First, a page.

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Diversity and Inclusion Guidance

All DOE diversity and inclusion policies, practices and programs must comply with Federal Equal Employment Opportunity laws, Merit Systems Principles, the foundation of the Civil Service, and not constitute a Prohibited Personnel Practice.

Federal Laws That Prohibit Workplace Discrimination

The following laws are enforced by Equal Employment Opportunity Commission (EEOC):

The VII of the Civil Rights Act of 1964 (Title VII), which makes it illegal to discriminate against a person on the basis of race, color, religion, sex, or national origin. The law also protects individuals from retaliation if they complain about discrimination or participate in the EEO process. http://www.eeoc.gov./laws/statutes/titlevii.cfm

The Pregnancy Discrimination Act, which amended Title VII to make it illegal to discriminate against a woman because of pregnancy, childbirth, or a medical condition related to pregnancy or childbirth. http://www.eeoc.gov/laws/statutes/pregnancy.cfm.

The Equal Pay Act of 1963, which makes it illegal to pay different wages to men and women if they perform equal work in the same workplace. The law also protects individuals from retaliation if they complain about discrimination or participate in the EEO process. Website: http://www.eeoc.gov/laws/statutes/epa.cfm

Title I of the Americans with Disabilities Act of 1900 (ADA), which makes it illegal to discriminate against a person with a disability in private companies and state and local governments. The law also protects individuals from retaliation if they complain about discrimination or participate in the EEO process. http://www.eeoc.gov/laws/statutes/ada.cfm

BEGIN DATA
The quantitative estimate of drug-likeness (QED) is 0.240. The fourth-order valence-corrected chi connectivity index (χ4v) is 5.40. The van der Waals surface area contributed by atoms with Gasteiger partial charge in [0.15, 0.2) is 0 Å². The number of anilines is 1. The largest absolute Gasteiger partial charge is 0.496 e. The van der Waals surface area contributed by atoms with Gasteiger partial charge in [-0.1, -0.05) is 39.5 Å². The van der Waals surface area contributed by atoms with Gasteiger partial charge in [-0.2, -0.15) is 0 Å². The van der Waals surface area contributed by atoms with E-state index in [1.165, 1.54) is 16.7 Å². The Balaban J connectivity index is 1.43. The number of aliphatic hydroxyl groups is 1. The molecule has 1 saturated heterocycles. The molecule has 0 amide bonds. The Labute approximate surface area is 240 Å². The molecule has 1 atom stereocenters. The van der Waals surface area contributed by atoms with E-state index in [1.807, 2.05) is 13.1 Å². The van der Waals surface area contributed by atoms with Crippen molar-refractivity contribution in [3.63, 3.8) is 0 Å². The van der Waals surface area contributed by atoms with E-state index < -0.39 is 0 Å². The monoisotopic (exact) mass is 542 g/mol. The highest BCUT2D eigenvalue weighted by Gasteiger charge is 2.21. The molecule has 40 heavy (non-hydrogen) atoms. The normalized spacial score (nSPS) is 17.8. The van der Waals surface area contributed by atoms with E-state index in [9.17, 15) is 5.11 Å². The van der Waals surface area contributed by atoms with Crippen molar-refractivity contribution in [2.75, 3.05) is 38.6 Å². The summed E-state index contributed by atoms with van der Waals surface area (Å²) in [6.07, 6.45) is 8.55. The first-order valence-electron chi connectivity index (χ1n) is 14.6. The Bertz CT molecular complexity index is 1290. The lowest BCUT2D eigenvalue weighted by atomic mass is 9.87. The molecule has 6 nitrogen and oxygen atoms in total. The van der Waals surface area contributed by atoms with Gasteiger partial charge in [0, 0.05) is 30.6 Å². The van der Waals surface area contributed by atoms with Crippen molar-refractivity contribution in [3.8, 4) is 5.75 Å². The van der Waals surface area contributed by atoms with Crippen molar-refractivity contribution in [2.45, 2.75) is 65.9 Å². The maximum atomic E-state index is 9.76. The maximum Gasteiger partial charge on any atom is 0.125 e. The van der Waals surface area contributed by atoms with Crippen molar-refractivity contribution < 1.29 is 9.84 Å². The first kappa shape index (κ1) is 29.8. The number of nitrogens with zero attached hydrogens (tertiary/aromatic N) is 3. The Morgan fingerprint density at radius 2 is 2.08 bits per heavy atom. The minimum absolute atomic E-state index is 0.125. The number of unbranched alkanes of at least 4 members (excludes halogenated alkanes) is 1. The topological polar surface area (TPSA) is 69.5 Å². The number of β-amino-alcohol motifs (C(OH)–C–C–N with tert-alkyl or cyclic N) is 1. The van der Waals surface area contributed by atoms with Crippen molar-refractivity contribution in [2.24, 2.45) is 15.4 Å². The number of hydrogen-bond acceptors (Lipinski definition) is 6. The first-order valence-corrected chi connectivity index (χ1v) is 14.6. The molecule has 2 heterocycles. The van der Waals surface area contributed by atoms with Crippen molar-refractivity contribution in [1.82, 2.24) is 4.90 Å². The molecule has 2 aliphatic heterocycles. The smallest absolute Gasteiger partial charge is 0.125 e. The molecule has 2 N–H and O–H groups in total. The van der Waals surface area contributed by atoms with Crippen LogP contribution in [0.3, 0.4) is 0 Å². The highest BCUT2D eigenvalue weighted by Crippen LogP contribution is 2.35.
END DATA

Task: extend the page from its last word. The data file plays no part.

Section 501 and 505 of the Rehabilitation Act of 1973, which makes it illegal to discriminate against a person with a disability in the Federal Government. The law also protects individuals from retaliation if they complain about discrimination or participate in the EEO process. http://www/eeoc.gov/laws/statutes/rehab.cfm

The Age Discrimination in Employment Act of 1967 (ADEA), which protects people who are age 40 or older from discrimination because of age. The law also protects them from retaliation if they complain about age discrimination or participate in the EEO process. http://www.eeoc.gove/laws/statutes/adea.cfm

The Genetic Information Nondiscrimination Act of 2008 (GINA), prohibits the improper use of genetic information in health insurance and employment; bars employers from using individuals’ genetic information when making a hiring, firing, job placement, or promotion decisions.  http://www.eeoc.gov/laws/statutes/gina.cfm

Uniform Service Employment and Reemployment Rights Act (USERRA), protects the job rights of individuals who voluntarily or involuntarily leave employment positions to undertake military service or certain types of service in the Nationals Disaster Medical System. USERRA also prohibits employers from discrimination against past and present members of the uniformed services, and applicants to the uniformed services. http://www.dol.gov/laws/vets/programs/userra.htm

 The Civil Service  Reform Act of 1978 (CSRA), makes it illegal to discriminate against a federal employee or job applicant on the bases of race, color, national origin, sex, age, or disability. The CSRA also prohibit discrimination the bases of certain other factors that don’t adversely affect employee performance, such a marital status, political association, and sexual orientation. The CSRA makes it illegal to fire, demote, or otherwise “retaliate” against a federal employee or job applicant for whistle-blowing or for exercising the right to file a complaint, grievance, or an appeal.  The Office of Special Counsel and the Merit Systems Protection Board enforced the CSRA. For more information, contact the Office of Personnel Management at (202) 653-7188 or visit http://www.opm.gov/.